The two related terms, "peril" and "hazard," are often used in reference to the insurance industry. Essentially, a peril is something that causes, or can cause, a loss, while a hazard is something that makes the occurrence of a peril or loss more likely.
Peril and Hazard Defined
A peril is an event or circumstance that causes or may potentially cause a loss. Examples of perils include fire, flooding, hailstorms, tornadoes, hurricanes, auto accidents, or home accidents, such as falling. (For related reading, see: The Most Expensive Home Insurance Perils.)
A hazard is an action, condition, circumstance or situation that makes a peril more likely to occur or a loss more likely to be suffered as the result of a peril. Examples of hazards include dangerous behaviors, such as skydiving or base jumping, that increase the likelihood of injury. Hazards are commonly divided into three classifications: physical, moral and morale.
Physical hazards refer to actions, behaviors or physical conditions that constitute a hazard. Smoking is considered a physical hazard because it increases the chance of a fire occurring. Smoking is also considered a physical hazard in regard to health insurance because it increases the probability of severe illness. Other physical hazards are frayed electrical wiring, liquid spills and any of a number of dangerous activities, such as working at high altitudes or with dangerous equipment.
Moral hazards refer to hazards resulting from immoral behavior such as lying or fraud. Health insurance companies are concerned with moral hazards that may lead to fraudulent claims, such as an auto accident victim who exaggerates the injuries he suffered.
The legal system is sometimes considered a moral hazard because it may encourage people to sue for monetary gain even when they have little, if any, genuine cause for a financial claim. This is because it costs them very little to file a lawsuit, and they risk very little chance of suffering any loss as a result of doing so. This type of moral hazard may also be referred to as a legal hazard. It is an important issue for health insurers. Insurers may face legal hazards that result from large malpractice suits. Legal hazards may also exist through regulations or laws that force insurance carriers to cover risks they would not ordinarily choose to provide coverage for, such as drug addiction.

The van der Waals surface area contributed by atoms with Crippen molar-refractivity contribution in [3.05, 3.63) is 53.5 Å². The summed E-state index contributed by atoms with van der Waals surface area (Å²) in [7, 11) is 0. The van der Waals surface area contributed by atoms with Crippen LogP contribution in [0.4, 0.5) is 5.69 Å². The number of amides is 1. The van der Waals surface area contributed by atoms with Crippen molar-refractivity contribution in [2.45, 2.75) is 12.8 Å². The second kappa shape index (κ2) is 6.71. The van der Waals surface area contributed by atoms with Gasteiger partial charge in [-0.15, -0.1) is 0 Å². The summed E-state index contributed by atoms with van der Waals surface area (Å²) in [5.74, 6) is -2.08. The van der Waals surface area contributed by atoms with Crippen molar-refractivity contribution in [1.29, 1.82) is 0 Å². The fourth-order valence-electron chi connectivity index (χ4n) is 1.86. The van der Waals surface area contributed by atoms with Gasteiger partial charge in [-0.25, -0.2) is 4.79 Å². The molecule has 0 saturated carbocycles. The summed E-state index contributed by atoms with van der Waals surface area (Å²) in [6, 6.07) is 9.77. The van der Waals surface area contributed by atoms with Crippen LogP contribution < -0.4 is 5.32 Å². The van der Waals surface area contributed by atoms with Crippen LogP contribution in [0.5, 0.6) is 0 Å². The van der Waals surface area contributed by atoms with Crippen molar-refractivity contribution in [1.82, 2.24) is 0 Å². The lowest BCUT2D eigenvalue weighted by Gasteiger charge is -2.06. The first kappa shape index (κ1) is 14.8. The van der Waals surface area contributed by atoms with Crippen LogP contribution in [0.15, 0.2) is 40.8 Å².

Morale hazards are those hazards that result from conditions or circumstances that tend to lead people or institutions to adopt a more careless or reckless attitude and exercise less caution to prevent injury, thus increasing the possibility an injury or loss occurs. The insurance industry itself is sometimes considered a morale hazard, in that having insurance tends to make people less careful about avoiding injuries or illness, due to the fact they know they have insurance to cover medical costs. (For related reading, see: How does the Affordable Care Act affect moral hazard in the health insurance industry?)
Government bailouts of banks represent a morale hazard in the financial sector. As long as banks are confident of government aid, they are more likely to risk financially overextending themselves.